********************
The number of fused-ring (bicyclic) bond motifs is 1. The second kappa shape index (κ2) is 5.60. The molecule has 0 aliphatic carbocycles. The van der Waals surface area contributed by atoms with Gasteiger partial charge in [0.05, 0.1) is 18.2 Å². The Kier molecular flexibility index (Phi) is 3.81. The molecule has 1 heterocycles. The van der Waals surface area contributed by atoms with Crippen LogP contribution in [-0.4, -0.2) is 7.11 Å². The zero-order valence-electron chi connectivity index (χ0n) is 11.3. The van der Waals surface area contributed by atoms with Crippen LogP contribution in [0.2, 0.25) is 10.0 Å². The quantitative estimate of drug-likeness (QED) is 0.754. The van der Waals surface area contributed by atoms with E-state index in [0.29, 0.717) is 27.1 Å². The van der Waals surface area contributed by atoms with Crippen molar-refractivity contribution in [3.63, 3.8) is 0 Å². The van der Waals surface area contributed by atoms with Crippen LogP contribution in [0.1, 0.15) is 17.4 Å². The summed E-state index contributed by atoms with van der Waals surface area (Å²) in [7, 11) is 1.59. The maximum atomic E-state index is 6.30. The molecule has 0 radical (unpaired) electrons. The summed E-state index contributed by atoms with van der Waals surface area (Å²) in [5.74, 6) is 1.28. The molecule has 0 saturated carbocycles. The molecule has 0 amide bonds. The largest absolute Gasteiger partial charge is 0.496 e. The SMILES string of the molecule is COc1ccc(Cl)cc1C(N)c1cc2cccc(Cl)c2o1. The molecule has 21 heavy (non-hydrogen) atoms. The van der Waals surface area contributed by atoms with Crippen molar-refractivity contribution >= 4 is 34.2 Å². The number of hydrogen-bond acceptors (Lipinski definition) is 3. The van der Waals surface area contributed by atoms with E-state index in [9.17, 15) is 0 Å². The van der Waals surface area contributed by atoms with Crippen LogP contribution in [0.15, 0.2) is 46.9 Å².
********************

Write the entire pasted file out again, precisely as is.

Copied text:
The number of fused-ring (bicyclic) bond motifs is 1. The second kappa shape index (κ2) is 5.60. The molecule has 0 aliphatic carbocycles. The van der Waals surface area contributed by atoms with Gasteiger partial charge in [0.05, 0.1) is 18.2 Å². The Kier molecular flexibility index (Phi) is 3.81. The molecule has 1 heterocycles. The van der Waals surface area contributed by atoms with Crippen LogP contribution in [-0.4, -0.2) is 7.11 Å². The zero-order valence-electron chi connectivity index (χ0n) is 11.3. The van der Waals surface area contributed by atoms with Crippen LogP contribution in [0.2, 0.25) is 10.0 Å². The quantitative estimate of drug-likeness (QED) is 0.754. The van der Waals surface area contributed by atoms with E-state index in [0.29, 0.717) is 27.1 Å². The van der Waals surface area contributed by atoms with Crippen molar-refractivity contribution in [3.63, 3.8) is 0 Å². The van der Waals surface area contributed by atoms with Crippen LogP contribution in [0.1, 0.15) is 17.4 Å². The summed E-state index contributed by atoms with van der Waals surface area (Å²) in [7, 11) is 1.59. The maximum atomic E-state index is 6.30. The molecule has 0 radical (unpaired) electrons. The summed E-state index contributed by atoms with van der Waals surface area (Å²) in [5.74, 6) is 1.28. The molecule has 0 saturated carbocycles. The molecule has 0 amide bonds. The largest absolute Gasteiger partial charge is 0.496 e. The SMILES string of the molecule is COc1ccc(Cl)cc1C(N)c1cc2cccc(Cl)c2o1. The molecule has 21 heavy (non-hydrogen) atoms. The van der Waals surface area contributed by atoms with Crippen molar-refractivity contribution >= 4 is 34.2 Å². The number of hydrogen-bond acceptors (Lipinski definition) is 3. The van der Waals surface area contributed by atoms with E-state index in [9.17, 15) is 0 Å². The van der Waals surface area contributed by atoms with Crippen LogP contribution in [0.15, 0.2) is 46.9 Å².